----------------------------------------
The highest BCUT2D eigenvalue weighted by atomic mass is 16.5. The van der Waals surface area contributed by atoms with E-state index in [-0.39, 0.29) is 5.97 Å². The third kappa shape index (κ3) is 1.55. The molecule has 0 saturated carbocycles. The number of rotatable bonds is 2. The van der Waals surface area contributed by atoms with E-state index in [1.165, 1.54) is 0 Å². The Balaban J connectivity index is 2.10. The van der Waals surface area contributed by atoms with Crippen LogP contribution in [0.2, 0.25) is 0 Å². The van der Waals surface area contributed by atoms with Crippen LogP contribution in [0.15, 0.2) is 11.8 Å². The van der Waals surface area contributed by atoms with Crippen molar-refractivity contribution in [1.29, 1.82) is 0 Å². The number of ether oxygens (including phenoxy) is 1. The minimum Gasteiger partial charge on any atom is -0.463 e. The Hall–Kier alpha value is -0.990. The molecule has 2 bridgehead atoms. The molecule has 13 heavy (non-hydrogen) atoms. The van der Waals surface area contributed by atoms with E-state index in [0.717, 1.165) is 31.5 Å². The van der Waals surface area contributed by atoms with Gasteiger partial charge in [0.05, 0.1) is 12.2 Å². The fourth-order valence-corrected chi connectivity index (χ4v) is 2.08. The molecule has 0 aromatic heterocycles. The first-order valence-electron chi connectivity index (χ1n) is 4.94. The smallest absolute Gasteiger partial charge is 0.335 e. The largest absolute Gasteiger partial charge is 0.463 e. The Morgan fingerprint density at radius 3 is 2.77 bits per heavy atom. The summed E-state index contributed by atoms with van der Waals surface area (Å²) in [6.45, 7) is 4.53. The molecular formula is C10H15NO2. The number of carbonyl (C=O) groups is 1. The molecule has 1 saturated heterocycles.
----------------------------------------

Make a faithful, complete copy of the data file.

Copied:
The highest BCUT2D eigenvalue weighted by atomic mass is 16.5. The van der Waals surface area contributed by atoms with E-state index in [-0.39, 0.29) is 5.97 Å². The third kappa shape index (κ3) is 1.55. The molecule has 0 saturated carbocycles. The number of rotatable bonds is 2. The van der Waals surface area contributed by atoms with E-state index in [1.165, 1.54) is 0 Å². The Balaban J connectivity index is 2.10. The van der Waals surface area contributed by atoms with Crippen LogP contribution in [0.2, 0.25) is 0 Å². The van der Waals surface area contributed by atoms with Crippen LogP contribution in [0.15, 0.2) is 11.8 Å². The van der Waals surface area contributed by atoms with Crippen molar-refractivity contribution in [1.29, 1.82) is 0 Å². The number of ether oxygens (including phenoxy) is 1. The minimum Gasteiger partial charge on any atom is -0.463 e. The Hall–Kier alpha value is -0.990. The molecule has 2 bridgehead atoms. The molecule has 13 heavy (non-hydrogen) atoms. The van der Waals surface area contributed by atoms with E-state index in [0.717, 1.165) is 31.5 Å². The van der Waals surface area contributed by atoms with Gasteiger partial charge in [0.05, 0.1) is 12.2 Å². The fourth-order valence-corrected chi connectivity index (χ4v) is 2.08. The molecule has 0 aromatic heterocycles. The first-order valence-electron chi connectivity index (χ1n) is 4.94. The smallest absolute Gasteiger partial charge is 0.335 e. The largest absolute Gasteiger partial charge is 0.463 e. The Morgan fingerprint density at radius 3 is 2.77 bits per heavy atom. The summed E-state index contributed by atoms with van der Waals surface area (Å²) in [6.45, 7) is 4.53. The molecular formula is C10H15NO2. The number of carbonyl (C=O) groups is 1. The molecule has 1 saturated heterocycles.